Since the fall of communism, state institutions in Central Asia have struggled to cope with the thousands of children neglected and abandoned by their parents. In Kazakhstan and Kyrgyzstan they are turning to Red Crescent national societies for aid and funding to tackle a growing social problem.
In his military uniform, Aklimomun Esenovich cuts an unlikely figure as a director of a children’s home. But as an employee of the Ministry of Interior, he is charged with running one of Kyrgyzstan’s two “collection centres”, where the authorities hold children found on the streets for 30 days, before either reuniting them with their families or sending them to a state orphanage.
However, with a budget of one dollar a day, he is struggling to feed and clothe the children. The centre in the capital, Bishkek, was designed for 50 boys and girls up to the age of 18 but it often takes in double that number. In the first half of 2006, some 750 children passed through, 200 more than in the same period last year.
“The conditions are extremely poor,” he says, pointing to the outside toilet and dilapidated bath house, where the children only have cold water to wash themselves. “We have few books, beds that are thirty years old and no transport. If a child is ill, we have to take him to the doctor’s by taxi.”
Orphanages across Kyrgyzstan and neighbouring Kazakhstan are having to deal with the painful social consequences of the transition from communism to capitalism.
Breaking the taboo
Most of the children come from poor families, where alcohol and drug addiction is rife.
“Until the late 1990’s, no-one talked about this problem,” explains Sholpan Ramazanova, health coordinator for the Kazakh Red Crescent. “Street children were taboo. Over the past few years we have been helping state-run orphanages, running classes for the children, and providing clothes and food as well as funding.”
In the state-run orphanage in Temirtau in central Kazakhstan, the director, Tatyana Reingard is grateful for the Red Crescent’s help. “The state gives us money for 60 pairs of shoes a year, but most children leave after three months to go back to their parents or to another home, so we are constantly asking for more shoes.”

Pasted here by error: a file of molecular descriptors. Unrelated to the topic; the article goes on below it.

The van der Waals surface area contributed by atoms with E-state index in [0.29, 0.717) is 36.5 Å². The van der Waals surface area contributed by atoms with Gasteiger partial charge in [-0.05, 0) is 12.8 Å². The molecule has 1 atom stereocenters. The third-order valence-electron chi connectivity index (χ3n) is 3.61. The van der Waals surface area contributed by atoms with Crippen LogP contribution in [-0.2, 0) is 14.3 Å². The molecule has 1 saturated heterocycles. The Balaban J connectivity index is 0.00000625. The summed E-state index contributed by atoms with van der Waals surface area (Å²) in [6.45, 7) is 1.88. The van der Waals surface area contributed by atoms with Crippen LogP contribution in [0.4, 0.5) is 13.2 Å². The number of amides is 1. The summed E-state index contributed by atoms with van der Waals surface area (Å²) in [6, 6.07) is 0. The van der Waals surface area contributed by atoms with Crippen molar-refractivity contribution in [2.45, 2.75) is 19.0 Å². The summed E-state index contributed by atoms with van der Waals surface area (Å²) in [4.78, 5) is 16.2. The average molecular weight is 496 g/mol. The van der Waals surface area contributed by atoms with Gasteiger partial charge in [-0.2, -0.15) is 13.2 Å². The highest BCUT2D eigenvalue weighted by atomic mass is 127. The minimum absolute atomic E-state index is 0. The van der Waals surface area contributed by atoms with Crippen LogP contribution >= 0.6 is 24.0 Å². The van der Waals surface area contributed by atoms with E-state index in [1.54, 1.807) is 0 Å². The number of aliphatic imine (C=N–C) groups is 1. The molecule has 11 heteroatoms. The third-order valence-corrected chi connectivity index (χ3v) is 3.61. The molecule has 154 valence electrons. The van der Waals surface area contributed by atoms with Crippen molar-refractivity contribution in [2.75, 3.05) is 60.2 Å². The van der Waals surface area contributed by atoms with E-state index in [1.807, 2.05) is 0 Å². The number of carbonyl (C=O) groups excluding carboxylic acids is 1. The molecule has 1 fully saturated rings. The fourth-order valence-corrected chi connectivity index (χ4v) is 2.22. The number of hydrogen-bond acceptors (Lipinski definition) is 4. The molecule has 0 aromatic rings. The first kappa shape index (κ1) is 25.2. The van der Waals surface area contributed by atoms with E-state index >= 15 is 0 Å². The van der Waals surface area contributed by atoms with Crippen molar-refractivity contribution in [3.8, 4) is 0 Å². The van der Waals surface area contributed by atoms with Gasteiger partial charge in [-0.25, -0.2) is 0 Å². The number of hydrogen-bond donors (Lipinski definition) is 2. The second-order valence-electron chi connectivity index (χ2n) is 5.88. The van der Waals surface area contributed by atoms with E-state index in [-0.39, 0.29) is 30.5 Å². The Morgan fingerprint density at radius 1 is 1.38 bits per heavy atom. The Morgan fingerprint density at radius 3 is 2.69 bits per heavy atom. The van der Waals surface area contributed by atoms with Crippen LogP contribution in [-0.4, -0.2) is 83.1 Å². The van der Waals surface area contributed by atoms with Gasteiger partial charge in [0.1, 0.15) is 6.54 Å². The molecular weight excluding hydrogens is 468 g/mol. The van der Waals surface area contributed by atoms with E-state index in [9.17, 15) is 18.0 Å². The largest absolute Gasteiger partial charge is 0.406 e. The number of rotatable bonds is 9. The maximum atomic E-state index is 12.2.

The orphanage was opened in 2000 after many children were discovered sleeping rough on the premises of the town’s main employer, Mittal Steel, from where they were pilfering stock. Reingard says she hopes that by giving the children an education and a trade, they will be able to stop them returning to a life of crime.
With funding from the International Federation, national Societies also run some orphanages themselves. In Almaty, the Spanish Red Cross funds a half-way house for young children up to the age of 8. Seven-year-old year old twins Sasha and Zhenya were found by neighbours, hungry and alone, while their mother worked as a prostitute. The home has traced their father, who came to see them on their last birthday and wants to look after them. Around a third of children are reunited with their parents.
The director of the centre, Ludmilla Baisarova, a kindly and compassionate woman, says children at this age “live with their dreams and hopes” and that often telling the children the truth about their situation “can be too damaging.”
Improving their start in life
The Red Crescent also supports programmes for older children. The national society in the northern city of Kokshetau runs a canteen for children from disadvantaged families, thanks to a grant from the Norwegian Red Cross.
Sixteen-year-old Stanislav, whose mother is alcoholic, often brings other street children to the centre for a hot meal or medical treatment. “Some of them, like Stanislav, have a real chance of making a go of their lives, despite their difficult start,” says Kulyash Karshalova, director of the national society.
“Their home lives can be miserable but many of them don’t want to go into an orphanage either.”
Keeping street children out of harm’s way is a major challenge. Aklimomun Esenovich says that many of the children pass through his home in Bishkek several times. He relates how Stepan, a 12-year-old who looks much older than his years, escaped from his car as he drove him to another centre a thousand kilometres away. Stepan proudly explains that he hitched his way back on that occasion, but that he has escaped countless times.
“Many of these children only know life on the streets and can’t adapt to anything else,” says Esenovich. “All I can do is make sure that their time here is as happy as possible. That is why the help I am now getting from the Red Crescent is so important.”